Hot chocolate is a winter tradition for a reason—it makes the house smell great, it's warming to hold in your hands, and yes, it tastes amazing. In fact, our enamored relationship with the cozy beverage is nothing new. Hot chocolate was the very first way chocolate was consumed…well, sort of. More than a millennium ago, far before a chocolate bar even existed, the Mayans and Aztecs created hot chocolate drinks made from ground cacao beans, spices and water. With no marshmallows in sight, these drinks were unsweetened and quite potent, but were decidedly valued and even deemed sacred.
These days, while the commercial blends of hot chocolate may taste better than the drink's ancient formulations, the ingredients are significantly worse. High amounts of sugar, artificial flavors and extremely processed ingredients make up the bulk of the ready-to-drink blends—certainly a far cry from hot chocolate's healthy roots. Luckily, hot chocolate is exceptionally easy to make at home. All you have to do is gently heat your milk of choice (or water), powdered chocolate and sweetener (more on these ingredients in a moment), and you've got an incredible drink that's not only light years healthier, but also more flavorful! Keep reading for six secrets to making the best-ever hot chocolate.
1. Start with the Milk
Although many people are accustomed to using cow's milk in hot chocolate recipes, the truth is that many plant-based milks taste strikingly better. That's because each of these “alternative” milk varieties offer slightly different flavor nuances—many of which are shoe-in flavor combinations for chocolate. Some favorites to try are almond milk, hazelnut milk, cashew milk and due to its ultra-creamy viscosity, even pea milk!
2. Choose Quality Chocolate
Unsweetened cocoa powder is a good start, but if you use cacao powder (basically think of it as real chocolate), you'll gain an immense nutritional boost in the form of antioxidants. What's more, cacao powder has a more delicate flavor than cocoa, which plays well with the drink's creamy base.
3. Use Sweeteners to Enhance Flavor
Even though it's the most commonly used sweetener in the world, cane sugar is a little, well, boring in terms of its flat taste (not to mention a nightmare for your immune system and beyond). Instead, use alternative ingredients that not only up the sweetness of your drink, but add to its flavor profile as well! Maple syrup, molasses and agave are all excellent choices. Conversely, if you're wanting to cut sugar even further, you can use a little Stevia, Monkfruit or Erythritol to help slash the calories.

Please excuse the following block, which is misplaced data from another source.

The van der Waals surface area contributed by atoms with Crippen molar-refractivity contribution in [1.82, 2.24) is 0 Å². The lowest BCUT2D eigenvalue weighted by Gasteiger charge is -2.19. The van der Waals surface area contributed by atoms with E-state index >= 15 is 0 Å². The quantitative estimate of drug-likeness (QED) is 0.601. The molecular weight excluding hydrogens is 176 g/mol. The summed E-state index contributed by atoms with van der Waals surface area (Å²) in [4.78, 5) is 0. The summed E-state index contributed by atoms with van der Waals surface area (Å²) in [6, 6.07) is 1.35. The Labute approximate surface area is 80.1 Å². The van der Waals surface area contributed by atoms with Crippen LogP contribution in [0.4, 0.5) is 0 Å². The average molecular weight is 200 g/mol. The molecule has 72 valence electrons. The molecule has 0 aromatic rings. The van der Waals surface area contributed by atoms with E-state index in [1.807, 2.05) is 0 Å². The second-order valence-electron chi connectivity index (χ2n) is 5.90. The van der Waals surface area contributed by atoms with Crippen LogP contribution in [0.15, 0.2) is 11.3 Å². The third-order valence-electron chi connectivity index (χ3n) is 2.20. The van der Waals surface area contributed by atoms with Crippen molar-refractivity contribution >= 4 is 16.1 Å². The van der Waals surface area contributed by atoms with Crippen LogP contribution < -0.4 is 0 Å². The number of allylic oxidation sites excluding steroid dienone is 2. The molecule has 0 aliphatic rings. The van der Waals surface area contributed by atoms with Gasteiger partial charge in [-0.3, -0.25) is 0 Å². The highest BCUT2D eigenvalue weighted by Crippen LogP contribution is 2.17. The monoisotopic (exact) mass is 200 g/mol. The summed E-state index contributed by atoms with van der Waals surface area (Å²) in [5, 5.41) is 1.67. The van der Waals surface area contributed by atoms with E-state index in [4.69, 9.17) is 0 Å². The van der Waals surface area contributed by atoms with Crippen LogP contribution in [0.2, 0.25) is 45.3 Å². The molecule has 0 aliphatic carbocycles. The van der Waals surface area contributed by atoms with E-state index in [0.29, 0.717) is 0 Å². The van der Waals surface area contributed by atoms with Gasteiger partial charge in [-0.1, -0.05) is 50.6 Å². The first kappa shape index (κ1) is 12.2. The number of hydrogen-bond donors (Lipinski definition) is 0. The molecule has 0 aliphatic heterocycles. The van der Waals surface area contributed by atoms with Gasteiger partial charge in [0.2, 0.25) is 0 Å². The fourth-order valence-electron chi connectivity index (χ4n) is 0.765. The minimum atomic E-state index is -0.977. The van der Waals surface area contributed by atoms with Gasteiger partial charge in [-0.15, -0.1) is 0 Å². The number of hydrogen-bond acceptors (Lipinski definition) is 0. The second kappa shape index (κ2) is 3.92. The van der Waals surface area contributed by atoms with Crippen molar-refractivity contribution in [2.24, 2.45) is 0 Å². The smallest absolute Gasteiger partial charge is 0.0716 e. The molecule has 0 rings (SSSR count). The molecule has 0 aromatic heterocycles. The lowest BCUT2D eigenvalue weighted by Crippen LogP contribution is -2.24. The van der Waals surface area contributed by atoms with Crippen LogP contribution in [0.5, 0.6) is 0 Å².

4. Create Creaminess with a Little Fat
If you want a truly luxurious treat, a small amount of healthy fat goes a long way in making a good hot chocolate truly great. A spoonful of coconut oil makes a solid choice or better still, use a little cacao butter to exaggerate the chocolate flavor even further (and create an intoxicating aroma at the same time). For the truly chocolate-obsessed, you can even add a small amount of melted dark chocolate to your drink to create the ultimate indulgence.
5. Add a Little Superfood Finesse
Functional drinks are a hot topic these days, and in the case of our subject here, the pun is very much intended. Chocolate can mask many flavors of potent superfoods, making it a great base for small amounts of super ingredients like maca, medicinal mushrooms, adaptogenic blends and more, which can amp up its healing benefits.
6. Finish Drinks in the Blender
While a whisk does a decent job of combining your ingredients while on the stovetop, a quick blitz in the blender earns you the professional hot chocolate-maker title. Hot chocolate's ingredients benefit greatly from the high speed of the blender blades, which whip the mixture together into a proper emulsion that feels smoother while consumed. Plus, a blender will naturally create a slight foam that tops your mugs once the hot chocolate is poured, which adds an invitingly pillowy start to your decadent beverage.
As for whipped cream or marshmallows? That's a debate only you can resolve.